The outlines of the proposed nuclear agreement are consistent with all three hypotheses. The third hypothesis does the least damage to the global nuclear order – but still weakens non-proliferation norms. If Tehran decides to forgo nuclear weapons while retaining the infrastructure to make them, other states in the Middle East might well follow suit. Hedging along these lines would not be new — Japan being the most prominent case – but the global nuclear order will become more wobbly with more states adopting hedging strategies.

Another complicating feature of the new, unsettled nuclear order is the triangular nature of nuclear competitions. This feature is also not new, but it has become more dynamic. The central triangular nuclear competition during the Cold War was among the United States, the Soviet Union and China. But China hardly competed. So, when it switched partners from the Soviet Union to the United States, the nuclear order didn’t change, even though the geopolitical consequences of Beijing’s shift were significant.

There are two dynamic triangular nuclear competitions at present. One is among China, India and Pakistan. This triangular competition is not amenable to stabilization. It can become far more complicated if China and India place multiple warheads atop some of their missiles and deploy limited missile defenses. If New Delhi decides to MIRV, Rawalpindi will be hard-pressed to compete. But its nuclear arsenal will still grow because of prior investments.

The second triangular nuclear competition is among the United States, Russia and China. Unlike the Cold War, this time around, all three parties are competing. Impetus can come from the top down (if Washington decides to deploy certain missile defenses), the bottom up (if Beijing decided to deploy multiple warheads atop missiles), and from the middle, as Russia replaces old missiles and subs, lending impetus to U.S. strategic modernization programs.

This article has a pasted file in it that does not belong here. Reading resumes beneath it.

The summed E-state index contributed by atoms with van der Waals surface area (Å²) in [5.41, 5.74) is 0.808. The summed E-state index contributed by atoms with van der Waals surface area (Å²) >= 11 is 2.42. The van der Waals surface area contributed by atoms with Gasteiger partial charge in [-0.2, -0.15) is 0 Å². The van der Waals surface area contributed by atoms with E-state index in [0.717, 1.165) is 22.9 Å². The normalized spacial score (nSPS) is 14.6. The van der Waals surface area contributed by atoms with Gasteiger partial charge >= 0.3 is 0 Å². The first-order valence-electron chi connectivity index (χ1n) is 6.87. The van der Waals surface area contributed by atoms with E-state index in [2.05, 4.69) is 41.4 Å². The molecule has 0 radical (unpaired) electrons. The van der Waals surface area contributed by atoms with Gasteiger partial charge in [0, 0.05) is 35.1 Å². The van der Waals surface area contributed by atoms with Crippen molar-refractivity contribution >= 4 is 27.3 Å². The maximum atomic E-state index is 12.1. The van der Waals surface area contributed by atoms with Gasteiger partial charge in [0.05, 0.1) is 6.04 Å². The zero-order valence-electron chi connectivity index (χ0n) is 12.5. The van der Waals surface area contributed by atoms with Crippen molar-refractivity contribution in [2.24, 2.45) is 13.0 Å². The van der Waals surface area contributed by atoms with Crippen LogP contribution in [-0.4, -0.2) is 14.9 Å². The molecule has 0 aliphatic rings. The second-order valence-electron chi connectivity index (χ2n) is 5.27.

All of this adds up to an unsettled nuclear order with many moving parts. In contrast to the dynamism of Bomb-related programs, diplomacy to reduce nuclear threats — except in the case of Iran — remains dormant. A fractious NPT Review Conference, now underway, would add even more uncertainly to our nuclear future.


  1. AEL (History)

    I find it strange that the nineth nuclear power didn’t even rate a sentence in a discussion of the global nuclear order.

    • FlamesInTheDesert (History)


    • Magoo (History)

      And its this unmentioned NWS that has the US nuc community’s knickers in a twist for over two decades. That’s where the wobble is most pronounced.

    • krepon (History)

      Notable omission. My error.
      Where does Israel fit in the global nuclear order?
      An outlier, for sure, but one that has engaged in preemptive nuclear non-proliferation on two occasions. The focus of much diplomatic effort by Egypt and the Arab world (more wobble). And yet Iran’s nuclear infrastructure is likely to result in more hedging than has been the case with Israel’s nuclear arsenal.

    • font (History)

      Or the tenth…

  2. Jonah Speaks (History)